It’s easy to see why the holiday season, beginning with Thanksgiving in considering all we have to be grateful for, and continuing through Christmas, lends itself to highlighting selfless acts. But I certainly don’t believe that selflessness is only alive and well around this time of year; rather, that the season makes media outlets more likely to seek out and feature instances. At any given time, you can find examples in a neighbor who shovels the snow from your driveway while you’re at work; a school child who shares his or her lunch with a new kid whom no one else will sit with; a truck driver who stops on the road to help you fix a flat tire; myriad things both large and small that people do for others with little or no regard either for what they get from it or how it might inconvenience them.
Authors have for generations built plots, or resolved them, around selfless acts. Perhaps the most famous example of this at Christmas time is “The Gift of the Magi,” a short story written by O. Henry (aka William Sidney Porter) in 1905. Much less subtle than Austen’s employment of selflessness, this tale of a young married couple, each of whom sacrifices a most prized possession to buy a Christmas gift for the other, has sparked a great deal of discussion over the years as to how wise the spouses were in their choices. Della sells her remarkably long and lovely hair to purchase a watch fob for Jim. He in return has sold his watch to purchase some hair combs for Della. Each ends up with a gift of little use to either. But as an illustration of the lengths each would go to demonstrate their love, this story has spawned films, songs, lesson plans, even an off-Broadway musical.
One of the many storylines I included in the plot of my current two-volume novel, A Fitzwilliam Legacy – the primary one, in fact, for much of the first volume – revolves around a possible romance for Colonel Fitzwilliam. This narrative begins off-stage with a selfless act on his part: his inclusion, through Lizzy Darcy’s office, of a young widow at a Pemberley house party to save her being alone at Christmas-tide. Naturally, the course of romance cannot run smooth in an Austen-based Regency novel, and this one is no exception, when a series of selfless acts on the part of both the good colonel and the widow, perhaps (like Jim and Della) also not wisely employed, threaten the possibility of real understanding between them.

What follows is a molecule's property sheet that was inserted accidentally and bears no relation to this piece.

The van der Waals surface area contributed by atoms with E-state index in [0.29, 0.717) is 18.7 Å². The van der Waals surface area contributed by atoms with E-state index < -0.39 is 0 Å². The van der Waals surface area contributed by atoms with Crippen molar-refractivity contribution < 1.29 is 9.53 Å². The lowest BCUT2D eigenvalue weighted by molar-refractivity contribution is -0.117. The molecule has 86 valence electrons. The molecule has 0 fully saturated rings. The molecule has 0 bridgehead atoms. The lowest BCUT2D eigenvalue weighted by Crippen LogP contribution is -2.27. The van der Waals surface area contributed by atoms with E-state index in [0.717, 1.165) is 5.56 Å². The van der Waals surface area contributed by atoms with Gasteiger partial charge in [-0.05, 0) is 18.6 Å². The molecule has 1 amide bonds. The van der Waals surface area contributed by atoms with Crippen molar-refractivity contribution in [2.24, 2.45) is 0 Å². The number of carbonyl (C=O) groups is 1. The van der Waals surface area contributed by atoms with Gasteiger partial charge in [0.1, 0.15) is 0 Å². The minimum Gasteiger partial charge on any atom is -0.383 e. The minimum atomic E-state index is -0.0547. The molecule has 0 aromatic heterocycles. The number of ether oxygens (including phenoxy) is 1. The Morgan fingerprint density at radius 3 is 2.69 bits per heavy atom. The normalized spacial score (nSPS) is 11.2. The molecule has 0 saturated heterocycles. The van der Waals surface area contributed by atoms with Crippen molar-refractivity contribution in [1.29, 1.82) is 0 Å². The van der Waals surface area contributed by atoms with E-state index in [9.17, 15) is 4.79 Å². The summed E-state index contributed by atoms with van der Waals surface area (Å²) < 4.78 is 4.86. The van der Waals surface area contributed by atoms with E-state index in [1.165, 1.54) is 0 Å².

“You must [tell him]! Fitzwilliam must know why your interest changed so abruptly. If you are deceitful in this, then you are little better than Lady Catherine.”
Amelia drew back at this as thought she had been slapped. “How so?”
“By depriving him of a choice that is his to make.” Lizzy softened her tone then. “Richard deserves to make his own decision, freely, and without the influence of others whether it be in their own interests or in a misguided tenderness for his. If you reject him from lack of feeling, it is at least an honest result. But do not do so from misguided love and make both wretched in the end.” (Volume I: Seasonal Disorder, Chapter 26)
Will Lizzy’s advice, in itself a selfless act of kindness, move Amelia to speak openly to the colonel and prevent unnecessary sacrifices on both their parts? Volume II (New Year Resolutions) has that answer (and more!) To find out, my Christmas-tide novel, A Fitzwilliam Legacy, is available in paperback or ebook through Amazon, as well as at Barnes and Noble.com and Smashwords.
And with that shameless – and most distinctly UN-selfless – plug, I wish you all a wonderful holiday season, mindful of myriad selfless acts being performed for and around us every day to carry us into a banner new year!
Tess Quinn admired Jane Austen quietly since being introduced to the novel Pride and Prejudice at the age of thirteen. Her admiration took a more public turn in recent years, reignited by the wide resurgence of interest in everything Austen generated by films and social media. Inspired to try her hand at writing Austen-based fiction, she posted on a website with intimate readership and drew sufficient encouragement (and courage) to come out ‘officially’ as an Austen-based author. You can find Tess online on her website and on Facebook.